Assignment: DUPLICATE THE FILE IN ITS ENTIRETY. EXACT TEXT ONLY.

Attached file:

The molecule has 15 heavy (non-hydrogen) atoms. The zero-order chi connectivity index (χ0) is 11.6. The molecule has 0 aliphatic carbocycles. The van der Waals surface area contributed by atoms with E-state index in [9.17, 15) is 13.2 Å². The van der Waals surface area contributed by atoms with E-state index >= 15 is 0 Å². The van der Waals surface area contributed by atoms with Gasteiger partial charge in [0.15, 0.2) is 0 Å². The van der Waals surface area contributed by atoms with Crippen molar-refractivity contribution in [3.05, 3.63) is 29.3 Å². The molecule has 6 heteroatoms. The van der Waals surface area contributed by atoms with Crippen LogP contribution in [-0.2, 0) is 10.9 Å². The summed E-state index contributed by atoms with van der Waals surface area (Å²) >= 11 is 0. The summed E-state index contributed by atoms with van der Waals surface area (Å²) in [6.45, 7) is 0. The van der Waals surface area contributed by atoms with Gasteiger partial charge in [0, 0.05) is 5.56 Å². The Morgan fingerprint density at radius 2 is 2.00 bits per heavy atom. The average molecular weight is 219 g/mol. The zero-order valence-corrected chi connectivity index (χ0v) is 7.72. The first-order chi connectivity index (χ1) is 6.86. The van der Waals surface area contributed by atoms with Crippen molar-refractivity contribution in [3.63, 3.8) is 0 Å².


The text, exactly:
The molecule has 15 heavy (non-hydrogen) atoms. The zero-order chi connectivity index (χ0) is 11.6. The molecule has 0 aliphatic carbocycles. The van der Waals surface area contributed by atoms with E-state index in [9.17, 15) is 13.2 Å². The van der Waals surface area contributed by atoms with E-state index >= 15 is 0 Å². The van der Waals surface area contributed by atoms with Gasteiger partial charge in [0.15, 0.2) is 0 Å². The van der Waals surface area contributed by atoms with Crippen molar-refractivity contribution in [3.05, 3.63) is 29.3 Å². The molecule has 6 heteroatoms. The van der Waals surface area contributed by atoms with Crippen LogP contribution in [-0.2, 0) is 10.9 Å². The summed E-state index contributed by atoms with van der Waals surface area (Å²) >= 11 is 0. The summed E-state index contributed by atoms with van der Waals surface area (Å²) in [6.45, 7) is 0. The van der Waals surface area contributed by atoms with Gasteiger partial charge in [0, 0.05) is 5.56 Å². The Morgan fingerprint density at radius 2 is 2.00 bits per heavy atom. The average molecular weight is 219 g/mol. The zero-order valence-corrected chi connectivity index (χ0v) is 7.72. The first-order chi connectivity index (χ1) is 6.86. The van der Waals surface area contributed by atoms with Crippen molar-refractivity contribution in [3.63, 3.8) is 0 Å².